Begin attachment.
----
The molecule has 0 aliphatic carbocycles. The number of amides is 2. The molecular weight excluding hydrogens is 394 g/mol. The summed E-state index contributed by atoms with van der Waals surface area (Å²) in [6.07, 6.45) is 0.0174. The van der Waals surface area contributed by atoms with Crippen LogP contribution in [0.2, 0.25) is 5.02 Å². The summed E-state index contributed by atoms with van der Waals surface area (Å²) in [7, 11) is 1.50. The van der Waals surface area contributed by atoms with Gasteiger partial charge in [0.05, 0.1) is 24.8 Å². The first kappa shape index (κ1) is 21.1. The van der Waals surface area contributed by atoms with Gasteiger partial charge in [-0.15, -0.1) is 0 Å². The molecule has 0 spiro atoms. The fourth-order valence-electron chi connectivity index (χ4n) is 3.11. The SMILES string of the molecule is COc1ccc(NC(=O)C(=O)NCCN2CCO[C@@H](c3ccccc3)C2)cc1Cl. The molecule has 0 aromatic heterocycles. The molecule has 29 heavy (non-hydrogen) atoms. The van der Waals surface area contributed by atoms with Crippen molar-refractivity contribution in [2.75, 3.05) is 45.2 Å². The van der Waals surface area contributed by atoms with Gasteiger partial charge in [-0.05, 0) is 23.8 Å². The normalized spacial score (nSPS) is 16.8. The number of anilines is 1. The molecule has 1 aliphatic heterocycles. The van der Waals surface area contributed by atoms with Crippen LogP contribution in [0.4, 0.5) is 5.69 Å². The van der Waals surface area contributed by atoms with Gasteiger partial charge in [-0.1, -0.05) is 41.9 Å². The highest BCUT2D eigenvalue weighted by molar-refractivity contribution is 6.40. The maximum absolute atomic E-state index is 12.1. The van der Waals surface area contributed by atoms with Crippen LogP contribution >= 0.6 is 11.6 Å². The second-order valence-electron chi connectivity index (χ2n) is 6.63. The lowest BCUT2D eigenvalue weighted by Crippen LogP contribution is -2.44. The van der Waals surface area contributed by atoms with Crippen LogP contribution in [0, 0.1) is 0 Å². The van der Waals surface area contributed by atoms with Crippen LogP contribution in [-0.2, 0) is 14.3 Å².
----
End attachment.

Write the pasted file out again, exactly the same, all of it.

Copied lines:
The molecule has 0 aliphatic carbocycles. The number of amides is 2. The molecular weight excluding hydrogens is 394 g/mol. The summed E-state index contributed by atoms with van der Waals surface area (Å²) in [6.07, 6.45) is 0.0174. The van der Waals surface area contributed by atoms with Crippen LogP contribution in [0.2, 0.25) is 5.02 Å². The summed E-state index contributed by atoms with van der Waals surface area (Å²) in [7, 11) is 1.50. The van der Waals surface area contributed by atoms with Gasteiger partial charge in [0.05, 0.1) is 24.8 Å². The first kappa shape index (κ1) is 21.1. The van der Waals surface area contributed by atoms with Gasteiger partial charge in [-0.15, -0.1) is 0 Å². The molecule has 0 spiro atoms. The fourth-order valence-electron chi connectivity index (χ4n) is 3.11. The SMILES string of the molecule is COc1ccc(NC(=O)C(=O)NCCN2CCO[C@@H](c3ccccc3)C2)cc1Cl. The molecule has 0 aromatic heterocycles. The molecule has 29 heavy (non-hydrogen) atoms. The van der Waals surface area contributed by atoms with Crippen molar-refractivity contribution in [2.75, 3.05) is 45.2 Å². The van der Waals surface area contributed by atoms with Gasteiger partial charge in [-0.05, 0) is 23.8 Å². The normalized spacial score (nSPS) is 16.8. The number of anilines is 1. The molecule has 1 aliphatic heterocycles. The van der Waals surface area contributed by atoms with Crippen LogP contribution in [0.4, 0.5) is 5.69 Å². The van der Waals surface area contributed by atoms with Gasteiger partial charge in [-0.1, -0.05) is 41.9 Å². The highest BCUT2D eigenvalue weighted by molar-refractivity contribution is 6.40. The maximum absolute atomic E-state index is 12.1. The van der Waals surface area contributed by atoms with Crippen LogP contribution >= 0.6 is 11.6 Å². The second-order valence-electron chi connectivity index (χ2n) is 6.63. The lowest BCUT2D eigenvalue weighted by Crippen LogP contribution is -2.44. The van der Waals surface area contributed by atoms with Crippen LogP contribution in [0, 0.1) is 0 Å². The van der Waals surface area contributed by atoms with Crippen LogP contribution in [-0.2, 0) is 14.3 Å².